The MDRD equation compares favorably with the other widely used equation, the Cockcroft-Gault Formula (Figure 1). This equation was developed in a relatively small population of 249 men and does not produce an actual estimated GFR, but rather an estimate of creatinine clearance, which is inherently less accurate since it contains a component of tubular secretion.
Despite its advantages, however, the MDRD equation has several important limitations. If improperly understood, these limitations may lead physicians to misjudge kidney function. The MDRD equation adjusts for many, but not all, of the major variables that affect individual creatinine levels. For example, differences in muscle mass not attributable to intrinsic aging processes and race, such as pathological muscle wasting and accelerated muscle growth (e.g., weightlifting), are excluded. The equation may be inaccurate in amputees, frail patients, stroke victims, and those with unusual diets (e.g., vegetarians, vegans, high-protein or low-protein dieters).7 It also loses accuracy when applied to populations with a near normal GFR. Thus, specific levels are reported only for GFRs below 60 cc/min, and the nonspecific result “>60 cc/min” is used for patients with higher levels of function.
Figure 1: Estimating Equations.
Original MDRD Study Equation

GFR = 186 X (SCR)-1.154 X (AGE)-0.203 X 0.742 (If the patient is female) OR

X 1.212 (If The Subject Is Black)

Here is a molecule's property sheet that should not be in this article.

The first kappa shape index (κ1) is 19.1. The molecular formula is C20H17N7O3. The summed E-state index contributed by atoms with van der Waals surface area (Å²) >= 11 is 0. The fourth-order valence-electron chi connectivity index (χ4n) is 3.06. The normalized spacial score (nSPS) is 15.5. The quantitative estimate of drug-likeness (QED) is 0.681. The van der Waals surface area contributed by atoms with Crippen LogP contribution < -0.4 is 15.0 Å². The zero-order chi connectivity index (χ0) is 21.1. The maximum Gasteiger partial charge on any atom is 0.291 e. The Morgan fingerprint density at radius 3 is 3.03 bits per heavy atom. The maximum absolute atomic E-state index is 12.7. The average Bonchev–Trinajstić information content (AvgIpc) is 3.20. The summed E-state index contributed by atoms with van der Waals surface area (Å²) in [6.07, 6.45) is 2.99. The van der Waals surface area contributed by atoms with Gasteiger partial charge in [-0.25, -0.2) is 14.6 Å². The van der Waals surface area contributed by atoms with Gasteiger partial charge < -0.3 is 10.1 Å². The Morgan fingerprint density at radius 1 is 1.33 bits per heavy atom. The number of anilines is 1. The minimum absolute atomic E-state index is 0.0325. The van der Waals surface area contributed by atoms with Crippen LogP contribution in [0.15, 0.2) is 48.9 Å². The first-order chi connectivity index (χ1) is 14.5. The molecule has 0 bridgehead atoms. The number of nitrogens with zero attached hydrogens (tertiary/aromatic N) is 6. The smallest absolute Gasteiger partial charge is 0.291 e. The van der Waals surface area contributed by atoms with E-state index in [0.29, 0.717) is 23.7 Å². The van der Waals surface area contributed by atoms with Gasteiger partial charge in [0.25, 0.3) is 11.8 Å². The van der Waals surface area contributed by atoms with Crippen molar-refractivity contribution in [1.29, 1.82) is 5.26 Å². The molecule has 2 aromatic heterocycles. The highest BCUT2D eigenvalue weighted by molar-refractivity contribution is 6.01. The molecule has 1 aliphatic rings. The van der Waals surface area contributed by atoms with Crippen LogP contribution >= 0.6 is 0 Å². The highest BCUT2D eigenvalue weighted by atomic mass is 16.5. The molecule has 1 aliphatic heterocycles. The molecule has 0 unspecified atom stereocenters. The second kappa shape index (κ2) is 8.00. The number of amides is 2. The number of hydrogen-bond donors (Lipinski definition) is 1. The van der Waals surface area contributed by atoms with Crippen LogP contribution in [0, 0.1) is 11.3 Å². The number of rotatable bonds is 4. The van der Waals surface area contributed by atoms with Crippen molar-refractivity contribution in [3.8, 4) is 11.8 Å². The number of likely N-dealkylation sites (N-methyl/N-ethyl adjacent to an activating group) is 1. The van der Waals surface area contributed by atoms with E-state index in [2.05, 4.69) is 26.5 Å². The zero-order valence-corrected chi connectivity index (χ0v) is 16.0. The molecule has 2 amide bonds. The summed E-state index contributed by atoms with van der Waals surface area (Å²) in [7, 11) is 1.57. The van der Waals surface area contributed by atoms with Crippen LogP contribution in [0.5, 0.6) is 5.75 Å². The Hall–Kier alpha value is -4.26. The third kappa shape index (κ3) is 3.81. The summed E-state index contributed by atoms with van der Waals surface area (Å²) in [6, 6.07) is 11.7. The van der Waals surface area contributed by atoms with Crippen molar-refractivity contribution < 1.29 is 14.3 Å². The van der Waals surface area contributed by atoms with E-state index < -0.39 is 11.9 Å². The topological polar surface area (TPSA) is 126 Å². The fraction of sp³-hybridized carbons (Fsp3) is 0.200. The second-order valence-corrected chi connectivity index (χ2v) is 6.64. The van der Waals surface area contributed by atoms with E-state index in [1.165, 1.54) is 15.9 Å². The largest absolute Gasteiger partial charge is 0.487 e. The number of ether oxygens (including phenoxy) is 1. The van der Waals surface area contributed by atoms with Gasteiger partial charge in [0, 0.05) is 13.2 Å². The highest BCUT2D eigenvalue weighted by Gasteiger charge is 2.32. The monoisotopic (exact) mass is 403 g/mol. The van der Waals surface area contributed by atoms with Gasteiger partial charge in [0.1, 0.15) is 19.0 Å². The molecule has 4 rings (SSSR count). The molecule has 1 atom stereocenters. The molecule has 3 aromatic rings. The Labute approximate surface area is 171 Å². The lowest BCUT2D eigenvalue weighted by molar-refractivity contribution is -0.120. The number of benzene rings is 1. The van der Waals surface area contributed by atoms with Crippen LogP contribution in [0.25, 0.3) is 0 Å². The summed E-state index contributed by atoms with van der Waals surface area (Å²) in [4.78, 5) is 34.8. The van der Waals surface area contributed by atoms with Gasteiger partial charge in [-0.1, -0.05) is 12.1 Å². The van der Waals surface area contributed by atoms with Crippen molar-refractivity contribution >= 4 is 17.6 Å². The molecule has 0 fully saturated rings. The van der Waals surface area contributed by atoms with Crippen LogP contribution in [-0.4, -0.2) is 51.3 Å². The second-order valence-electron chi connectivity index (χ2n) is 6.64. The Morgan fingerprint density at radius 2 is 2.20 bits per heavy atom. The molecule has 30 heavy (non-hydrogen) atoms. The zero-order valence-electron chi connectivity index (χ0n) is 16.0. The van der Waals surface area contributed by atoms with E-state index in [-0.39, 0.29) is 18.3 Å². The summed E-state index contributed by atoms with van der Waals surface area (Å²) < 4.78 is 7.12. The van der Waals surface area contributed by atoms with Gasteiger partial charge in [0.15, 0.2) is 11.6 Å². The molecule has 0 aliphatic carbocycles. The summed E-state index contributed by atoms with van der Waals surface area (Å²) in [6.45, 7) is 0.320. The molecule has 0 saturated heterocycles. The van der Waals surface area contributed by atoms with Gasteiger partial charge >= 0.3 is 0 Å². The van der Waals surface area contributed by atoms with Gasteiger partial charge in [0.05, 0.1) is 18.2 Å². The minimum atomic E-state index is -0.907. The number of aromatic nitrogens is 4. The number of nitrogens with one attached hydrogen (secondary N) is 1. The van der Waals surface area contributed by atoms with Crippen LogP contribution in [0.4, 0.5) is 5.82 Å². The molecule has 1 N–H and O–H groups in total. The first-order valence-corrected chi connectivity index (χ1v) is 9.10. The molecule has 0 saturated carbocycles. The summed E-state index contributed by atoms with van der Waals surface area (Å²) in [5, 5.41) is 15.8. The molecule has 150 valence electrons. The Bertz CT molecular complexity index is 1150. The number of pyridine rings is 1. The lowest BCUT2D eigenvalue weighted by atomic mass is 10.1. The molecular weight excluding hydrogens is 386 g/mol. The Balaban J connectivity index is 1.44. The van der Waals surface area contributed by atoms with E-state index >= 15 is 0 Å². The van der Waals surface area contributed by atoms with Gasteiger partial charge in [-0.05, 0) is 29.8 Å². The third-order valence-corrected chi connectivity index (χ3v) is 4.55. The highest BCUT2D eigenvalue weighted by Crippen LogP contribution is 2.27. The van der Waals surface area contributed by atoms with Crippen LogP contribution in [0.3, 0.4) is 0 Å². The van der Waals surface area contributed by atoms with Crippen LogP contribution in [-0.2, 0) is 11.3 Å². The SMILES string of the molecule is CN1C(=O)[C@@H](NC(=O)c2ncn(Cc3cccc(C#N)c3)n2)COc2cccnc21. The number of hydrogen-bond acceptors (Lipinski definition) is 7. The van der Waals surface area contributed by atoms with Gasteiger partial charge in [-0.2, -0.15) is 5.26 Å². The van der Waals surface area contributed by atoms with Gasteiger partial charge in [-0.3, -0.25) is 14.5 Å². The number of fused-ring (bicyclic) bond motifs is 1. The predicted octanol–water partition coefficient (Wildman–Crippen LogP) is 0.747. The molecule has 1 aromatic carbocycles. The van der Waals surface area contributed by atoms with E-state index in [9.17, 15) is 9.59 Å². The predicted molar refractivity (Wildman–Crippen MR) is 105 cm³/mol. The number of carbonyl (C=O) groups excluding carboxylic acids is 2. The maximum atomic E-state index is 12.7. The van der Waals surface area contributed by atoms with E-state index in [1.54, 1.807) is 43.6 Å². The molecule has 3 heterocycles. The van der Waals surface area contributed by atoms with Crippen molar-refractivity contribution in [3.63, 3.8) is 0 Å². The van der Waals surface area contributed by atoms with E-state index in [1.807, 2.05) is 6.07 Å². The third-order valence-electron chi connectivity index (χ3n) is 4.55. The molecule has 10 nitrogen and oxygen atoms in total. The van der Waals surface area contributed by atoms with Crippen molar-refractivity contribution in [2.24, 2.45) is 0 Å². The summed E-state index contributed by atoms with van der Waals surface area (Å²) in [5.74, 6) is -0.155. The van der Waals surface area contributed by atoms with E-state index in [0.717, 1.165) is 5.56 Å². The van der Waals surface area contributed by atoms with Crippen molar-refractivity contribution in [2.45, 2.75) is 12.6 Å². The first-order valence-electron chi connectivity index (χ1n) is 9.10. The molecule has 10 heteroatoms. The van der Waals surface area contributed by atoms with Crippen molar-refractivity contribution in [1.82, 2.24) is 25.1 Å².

GFR = 175 X (Standardized SCR)-1.154 X (AGE)-0.203 X

0.742 (If The Patient Is Female) Or 1.212 (If Black)


CCR = [ (140-Age) X Weight/ ] (72 X SCR) X 0.85 (If The Patient Is Female)

Creatinine Clearance (CCR) Is Expressed In Milliliters Per Minute, Age In Years,

Weight In Kilograms, And Serum Creatinine (SCR) In Milligrams Per Deciliter.
*Adjusted For Use With Standardized Serum Creatinine Assay That Produces Values That Are 5% Lower Than Previous Assays.

Medication use also requires consideration. Many drugs such as cimetidine and trimethoprim interfere with

creatinine tubular secretion and thus elevate serum creatinine levels. The result is a decrease in estimated GFR even though there has been no real effect on renal function. Likewise, fluctuating kidney function will produce unreliable estimated GFRs, since a steady state must be achieved before the GFR can be estimated.9 Finally, it is important that laboratories use the same calibration used to develop the equation, since different calibrations will produce different results. The error introduced by noncalibrated creatinine is mainly seen at near normal GFRs, which are already reported as a generalized >60 cc/min. A national initiative is underway to make uniform laboratory calibration a reality.